by Barbara Moser-Mercer
Most native speakers of English assume that English transcends culture and is capable of expressing concepts in a culturally neutral and objective way. Conflict, conflict resolution and peacebuilding, however, are characterized by imbalances and shifts in power relations often expressed in emotionally charged language that reflects the trauma experienced by the parties in conflict. When disaster strikes local populations do not, and cannot, automatically shift to English simply because it is the language of aid and humanitarian assistance. As humanitarian action has become intimately associated with Northern and Western values, and as humanitarian actors are increasingly seen by those they set out to help as being disconnected from the reality on the ground, the almost universal use of English as the language of humanitarian action undermines the goals and objectives it is designed to promote and serve. Especially in areas where the humanitarian enterprise has come to encompass activities such as peacebuilding and transitional justice, rather than restrict itself to the more traditional agenda of providing immediate humanitarian relief in the wake of natural or man-made disasters, the emphasis on English as often the sole language of communication is increasingly seen as an expression of superiority and a lack of willingness to engage with local capacity. A new form of imbalance in power relations then ensues, this time between aid agencies and the local population: This jeopardizes the core humanitarian principles of neutrality and impartiality and blithely ignores the principle of respect for local language and customs.
Study after study recognizes the need for humanitarian action to engage with locals in order to build the trust that is essential for long-term solutions. As the humanitarian enterprise becomes more and more institutionalized, with targets to meet, internal procedures to respect, and at times political agendas to pursue, its ability to engage on the ground beyond providing immediate, front-line relief is jeopardized. The prevailing English-only approach reinforces the image of humanitarian actors being subservient to their organization’s mission and short-term goals, rather than in understanding the complexities of the local context and leveraging local resources to develop culturally-embedded and consequently more lasting solutions.
Neutrality and impartiality do not in and of themselves prohibit engagement with the local population; instead, understanding the language(s) and culture(s) of the conflicting parties or the population struck by natural disaster is an essential vector in upholding the core humanitarian principles, as they allow humanitarian actors to obtain an in-depth understanding of the field context and to leverage local resources to manage emergencies. While humanitarian organizations are beginning to recognize the importance of engaging local capacity, complex emergencies have them revert to standard operating procedure: communicating only amongst themselves and in English. And yet, good crisis response is highly context-specific and civilians in conflict and post-conflict contexts see good relationships with local communities, in-depth understanding of the local context and of the local population, an ability to act rapidly with clear impartiality, and efficient use of resources as key attributes of successful peacekeeping.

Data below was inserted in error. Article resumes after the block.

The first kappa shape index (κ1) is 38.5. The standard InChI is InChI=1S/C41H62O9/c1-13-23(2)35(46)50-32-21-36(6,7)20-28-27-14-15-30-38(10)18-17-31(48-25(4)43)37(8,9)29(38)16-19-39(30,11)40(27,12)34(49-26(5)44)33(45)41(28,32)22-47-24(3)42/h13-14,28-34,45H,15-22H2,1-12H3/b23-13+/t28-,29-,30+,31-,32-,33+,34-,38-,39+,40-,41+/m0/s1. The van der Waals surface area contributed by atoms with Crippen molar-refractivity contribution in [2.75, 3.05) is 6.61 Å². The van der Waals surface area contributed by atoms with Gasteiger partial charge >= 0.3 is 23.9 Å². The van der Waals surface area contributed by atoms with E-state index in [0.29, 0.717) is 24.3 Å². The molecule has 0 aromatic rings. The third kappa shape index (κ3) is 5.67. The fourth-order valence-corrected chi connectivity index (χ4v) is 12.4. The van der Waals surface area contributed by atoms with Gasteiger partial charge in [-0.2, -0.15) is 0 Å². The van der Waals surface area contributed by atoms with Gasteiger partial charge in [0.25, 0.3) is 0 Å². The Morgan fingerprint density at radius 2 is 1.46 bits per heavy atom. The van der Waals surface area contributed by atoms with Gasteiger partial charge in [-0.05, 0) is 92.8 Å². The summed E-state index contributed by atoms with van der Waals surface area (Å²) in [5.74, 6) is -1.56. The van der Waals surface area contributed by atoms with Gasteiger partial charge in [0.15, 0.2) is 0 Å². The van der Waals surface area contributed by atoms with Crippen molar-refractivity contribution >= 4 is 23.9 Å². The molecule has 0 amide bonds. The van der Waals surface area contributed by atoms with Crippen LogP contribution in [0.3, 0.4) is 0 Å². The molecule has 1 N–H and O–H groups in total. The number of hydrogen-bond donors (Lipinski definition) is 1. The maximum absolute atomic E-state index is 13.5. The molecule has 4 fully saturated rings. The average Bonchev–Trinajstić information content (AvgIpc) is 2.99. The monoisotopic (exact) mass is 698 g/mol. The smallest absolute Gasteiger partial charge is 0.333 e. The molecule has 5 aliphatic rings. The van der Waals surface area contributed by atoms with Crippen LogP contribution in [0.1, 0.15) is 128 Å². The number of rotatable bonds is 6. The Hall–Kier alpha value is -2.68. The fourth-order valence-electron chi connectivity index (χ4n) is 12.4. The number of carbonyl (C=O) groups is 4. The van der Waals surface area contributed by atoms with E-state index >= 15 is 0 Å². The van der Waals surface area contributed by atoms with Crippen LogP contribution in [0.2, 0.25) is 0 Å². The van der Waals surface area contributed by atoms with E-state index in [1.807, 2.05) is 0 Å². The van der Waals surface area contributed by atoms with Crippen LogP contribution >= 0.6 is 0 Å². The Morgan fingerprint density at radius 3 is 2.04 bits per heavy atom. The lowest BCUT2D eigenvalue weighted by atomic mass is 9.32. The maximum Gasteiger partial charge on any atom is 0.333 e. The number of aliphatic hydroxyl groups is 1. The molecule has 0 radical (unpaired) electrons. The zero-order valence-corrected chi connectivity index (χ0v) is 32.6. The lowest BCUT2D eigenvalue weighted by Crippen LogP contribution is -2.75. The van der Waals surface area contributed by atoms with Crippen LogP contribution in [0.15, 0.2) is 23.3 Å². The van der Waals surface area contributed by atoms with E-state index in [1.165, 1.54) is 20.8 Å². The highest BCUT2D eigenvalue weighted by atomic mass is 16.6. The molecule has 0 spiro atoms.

A number of aid agencies are making a concerted effort to source locally, involve the local population in meaningful and productive ways, and commit to acquiring a rudimentary knowledge of the local language(s) and culture(s). For many, however, this remains a part of their official mission and mandate that is often neglected as building local trust and learning about language and culture requires time and thus eats into increasingly lean budgets. Language training and training of translators and interpreters hardly ever feature as line items in the budgets of international aid organizations and thus do not specifically contribute to reaching the targets the organizations must meet to ensure future funding.
On the ground – and thus removed from headquarters – aid workers must make do with what they have: usually a very small number of locals who speak some English in addition to their native tongue(s) and who are willing and ready to be engaged as “interpreters,” often also in an effort to better their own situation. They are members of their own local community, or internally displaced persons (IDP) community, and as such are integrated in the social fabric and culture that they are asked to “interpret” for those representing the international aid organizations. While this may initially present no problem other than the search for suitable equivalent expressions in English of concepts that are closely embedded in the local culture, such lay interpreters soon encounter conflictual situations with regard to their role as intermediaries. Expressing local realities and personal histories in a neutral and non-judgmental way in a language few master at a level where nuances can be expressed, and ultimately understood by those relying on interpretation, exposes these interpreters to pressures from both sides – their local community as well as the international community.